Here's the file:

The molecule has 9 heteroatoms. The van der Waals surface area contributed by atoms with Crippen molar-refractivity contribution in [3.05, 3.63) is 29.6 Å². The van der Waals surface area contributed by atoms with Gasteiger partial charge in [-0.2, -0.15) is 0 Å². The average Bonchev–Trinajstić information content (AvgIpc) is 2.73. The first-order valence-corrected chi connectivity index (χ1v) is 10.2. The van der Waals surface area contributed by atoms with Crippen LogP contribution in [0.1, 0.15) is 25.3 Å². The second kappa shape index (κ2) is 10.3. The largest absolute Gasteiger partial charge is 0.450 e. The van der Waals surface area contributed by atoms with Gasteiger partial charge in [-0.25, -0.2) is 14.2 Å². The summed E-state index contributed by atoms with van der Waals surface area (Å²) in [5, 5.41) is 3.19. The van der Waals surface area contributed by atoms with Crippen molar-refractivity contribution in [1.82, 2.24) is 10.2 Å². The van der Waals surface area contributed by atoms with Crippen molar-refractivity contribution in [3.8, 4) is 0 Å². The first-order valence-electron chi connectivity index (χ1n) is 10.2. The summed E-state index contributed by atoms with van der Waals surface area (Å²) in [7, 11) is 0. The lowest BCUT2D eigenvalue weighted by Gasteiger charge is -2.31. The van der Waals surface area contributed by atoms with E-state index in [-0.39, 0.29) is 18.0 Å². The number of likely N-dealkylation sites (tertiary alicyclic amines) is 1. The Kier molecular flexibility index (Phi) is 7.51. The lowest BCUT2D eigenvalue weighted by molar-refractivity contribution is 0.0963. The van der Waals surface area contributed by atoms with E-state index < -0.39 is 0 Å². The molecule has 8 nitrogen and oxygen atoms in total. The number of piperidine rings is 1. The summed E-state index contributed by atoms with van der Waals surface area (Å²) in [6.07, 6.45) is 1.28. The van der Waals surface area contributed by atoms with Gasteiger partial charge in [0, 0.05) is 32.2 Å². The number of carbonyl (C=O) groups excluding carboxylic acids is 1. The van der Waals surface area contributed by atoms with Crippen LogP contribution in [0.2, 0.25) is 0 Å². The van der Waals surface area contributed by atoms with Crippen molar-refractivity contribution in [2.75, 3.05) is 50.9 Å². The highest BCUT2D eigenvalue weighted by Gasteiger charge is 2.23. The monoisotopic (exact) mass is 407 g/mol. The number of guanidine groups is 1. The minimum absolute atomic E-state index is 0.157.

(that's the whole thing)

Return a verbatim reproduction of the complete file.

The molecule has 9 heteroatoms. The van der Waals surface area contributed by atoms with Crippen molar-refractivity contribution in [3.05, 3.63) is 29.6 Å². The van der Waals surface area contributed by atoms with Gasteiger partial charge in [-0.2, -0.15) is 0 Å². The average Bonchev–Trinajstić information content (AvgIpc) is 2.73. The first-order valence-corrected chi connectivity index (χ1v) is 10.2. The van der Waals surface area contributed by atoms with Crippen LogP contribution in [0.1, 0.15) is 25.3 Å². The second kappa shape index (κ2) is 10.3. The largest absolute Gasteiger partial charge is 0.450 e. The van der Waals surface area contributed by atoms with Gasteiger partial charge in [-0.25, -0.2) is 14.2 Å². The summed E-state index contributed by atoms with van der Waals surface area (Å²) in [5, 5.41) is 3.19. The van der Waals surface area contributed by atoms with Crippen molar-refractivity contribution in [1.82, 2.24) is 10.2 Å². The van der Waals surface area contributed by atoms with Crippen molar-refractivity contribution in [3.8, 4) is 0 Å². The first-order valence-electron chi connectivity index (χ1n) is 10.2. The summed E-state index contributed by atoms with van der Waals surface area (Å²) in [7, 11) is 0. The lowest BCUT2D eigenvalue weighted by Gasteiger charge is -2.31. The van der Waals surface area contributed by atoms with E-state index in [-0.39, 0.29) is 18.0 Å². The number of likely N-dealkylation sites (tertiary alicyclic amines) is 1. The Kier molecular flexibility index (Phi) is 7.51. The lowest BCUT2D eigenvalue weighted by molar-refractivity contribution is 0.0963. The van der Waals surface area contributed by atoms with E-state index < -0.39 is 0 Å². The molecule has 8 nitrogen and oxygen atoms in total. The number of piperidine rings is 1. The summed E-state index contributed by atoms with van der Waals surface area (Å²) in [6.07, 6.45) is 1.28. The van der Waals surface area contributed by atoms with Gasteiger partial charge in [0, 0.05) is 32.2 Å². The number of carbonyl (C=O) groups excluding carboxylic acids is 1. The van der Waals surface area contributed by atoms with Crippen LogP contribution in [0.2, 0.25) is 0 Å². The van der Waals surface area contributed by atoms with Crippen molar-refractivity contribution in [2.75, 3.05) is 50.9 Å². The highest BCUT2D eigenvalue weighted by Gasteiger charge is 2.23. The monoisotopic (exact) mass is 407 g/mol. The number of guanidine groups is 1. The minimum absolute atomic E-state index is 0.157.